It’s a point of view far removed from the struggle for supremacy which powered the agendas of Magneto and Sebastian Shaw.
“The notion of mutant vs man is not that interesting to him,” Kinberg explains. “He doesn’t care about that. It’s like if you came back, as a grown- up, to your childhood home and it was overrun with all kinds of awfulness – you’d be upset! So an aspect of his
We wanted it to look and feel different from the other movies – to be a unique experience
motivation is hopefully human and emotional. The thing that we spent the most time on in conceiving the movie was making sure that even though he’s a larger- than- life villain there was still something emotionally grounded in him, and relatable.”
Star Wars’ Poe Dameron, Oscar Isaac, is the man playing god.
“He has a great philosophical way of looking at things,” Singer says of his star, admiringly. “We both saw eye to eye on the character, equating it to leaders of cults. To me, Apocalypse is a god of the Old Testament, a vengeful god. When he came to be, men were beating each over the heads with rocks for a piece of meat, and he brought civilisation. He believes mankind owes him worship, and if he doesn’t get it he’ll swallow them up through the earth – and he can do it! But I think Apocalypse’s greatest power is persuasion”.
It’s Apocalypse’s silver tongue which enables him to recruit a mutant “Four Horsemen” to aid him in laying waste to our idolatry.
“When Oscar and I studied cults, what I got from that was that every cult has four elements,” Singer explains. “There’s a political element, so I chose Magneto; a military element, so I chose an angry character, Angel; the youth element for indoctrination – that’s young Storm; then a sexual component – y’know, most cult leaders sleep with half their congregations – that’s Psylocke.”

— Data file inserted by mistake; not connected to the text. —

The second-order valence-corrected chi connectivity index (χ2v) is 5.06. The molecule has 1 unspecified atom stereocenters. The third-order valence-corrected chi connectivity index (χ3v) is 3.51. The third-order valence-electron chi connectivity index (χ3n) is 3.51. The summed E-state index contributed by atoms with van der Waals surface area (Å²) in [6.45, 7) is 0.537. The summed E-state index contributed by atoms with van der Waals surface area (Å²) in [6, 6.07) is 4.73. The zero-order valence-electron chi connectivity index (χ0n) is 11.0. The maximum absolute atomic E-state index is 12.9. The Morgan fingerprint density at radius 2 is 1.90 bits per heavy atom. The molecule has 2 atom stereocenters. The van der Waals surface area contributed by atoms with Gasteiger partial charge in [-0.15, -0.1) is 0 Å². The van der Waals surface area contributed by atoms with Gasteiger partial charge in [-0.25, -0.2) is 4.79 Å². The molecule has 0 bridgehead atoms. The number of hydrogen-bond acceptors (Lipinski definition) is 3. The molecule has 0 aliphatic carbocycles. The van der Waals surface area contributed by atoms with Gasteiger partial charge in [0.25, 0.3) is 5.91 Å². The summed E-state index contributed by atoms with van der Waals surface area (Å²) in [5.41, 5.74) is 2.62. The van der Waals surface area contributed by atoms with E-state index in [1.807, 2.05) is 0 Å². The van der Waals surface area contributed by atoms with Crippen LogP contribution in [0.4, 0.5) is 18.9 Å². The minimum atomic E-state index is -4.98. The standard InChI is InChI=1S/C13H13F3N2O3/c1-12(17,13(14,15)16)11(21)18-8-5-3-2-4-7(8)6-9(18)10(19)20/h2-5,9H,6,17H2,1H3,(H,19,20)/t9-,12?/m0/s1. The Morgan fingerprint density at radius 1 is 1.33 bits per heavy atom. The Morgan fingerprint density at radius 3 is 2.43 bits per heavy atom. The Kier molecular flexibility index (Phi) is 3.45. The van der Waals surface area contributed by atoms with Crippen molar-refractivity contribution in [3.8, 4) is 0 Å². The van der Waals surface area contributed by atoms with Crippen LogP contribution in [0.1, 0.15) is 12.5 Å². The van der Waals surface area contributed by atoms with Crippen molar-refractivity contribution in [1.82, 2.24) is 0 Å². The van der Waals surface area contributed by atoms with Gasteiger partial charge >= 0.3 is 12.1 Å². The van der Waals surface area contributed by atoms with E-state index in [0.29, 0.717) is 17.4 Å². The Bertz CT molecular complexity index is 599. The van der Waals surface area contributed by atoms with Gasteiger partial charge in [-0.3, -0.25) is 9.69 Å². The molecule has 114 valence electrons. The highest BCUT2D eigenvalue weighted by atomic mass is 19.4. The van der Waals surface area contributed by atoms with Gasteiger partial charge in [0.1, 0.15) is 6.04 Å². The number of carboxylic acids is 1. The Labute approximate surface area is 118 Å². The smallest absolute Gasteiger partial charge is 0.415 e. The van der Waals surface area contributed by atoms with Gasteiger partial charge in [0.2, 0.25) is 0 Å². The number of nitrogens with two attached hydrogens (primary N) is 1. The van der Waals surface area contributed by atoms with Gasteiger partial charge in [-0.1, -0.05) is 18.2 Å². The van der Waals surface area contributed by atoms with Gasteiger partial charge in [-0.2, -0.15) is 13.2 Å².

If anything demonstrates the force of Apocalypse’s charisma, it’s surely that Magneto is willing to bow the knee and do his bidding.
“That was challenging,” Singer reveals, “his storyline – how he comes to a place where he’s vulnerable for indoctrination by Apocalypse.”
The solution: giving the embittered Erik Lehnsherr a family. In the comics, Magneto
The thing we spent most time on was making sure there was still something grounded in Apocalypse
married his wife Magda after rescuing her from Auschwitz; later she fled after he revealed his powers while failing to save their daughter from dying in a fire. In Apocalypse the two meet much later, but it sounds like the relationship is similarly doomed...
“He’s living off the grid as a regular guy,” Singer says. “He’s gone to Poland. He’s worked among humans in anonymity. Suddenly that’s disrupted and he’s forced to return to his old ways, but in a very different way – an almost apocalyptic and tragic way.”
back to the comics
A grinning Professor X is thrusting away at Cyclops from behind, like an over- sexed Labrador. No, this isn’t a radical reinterpretation of the character dynamics; Jean Grey doesn’t have a rival for the young Scott Summers’s affections – it’s just James McAvoy horsing around in- between takes. As the set- up’s being blocked for lighting purposes, it’s actually a double bearing a strip of tape with “Scott” scrawled on it who’s the unwitting recipient of a momentary Xavier air- humping, not newcomer Tye Sheridan.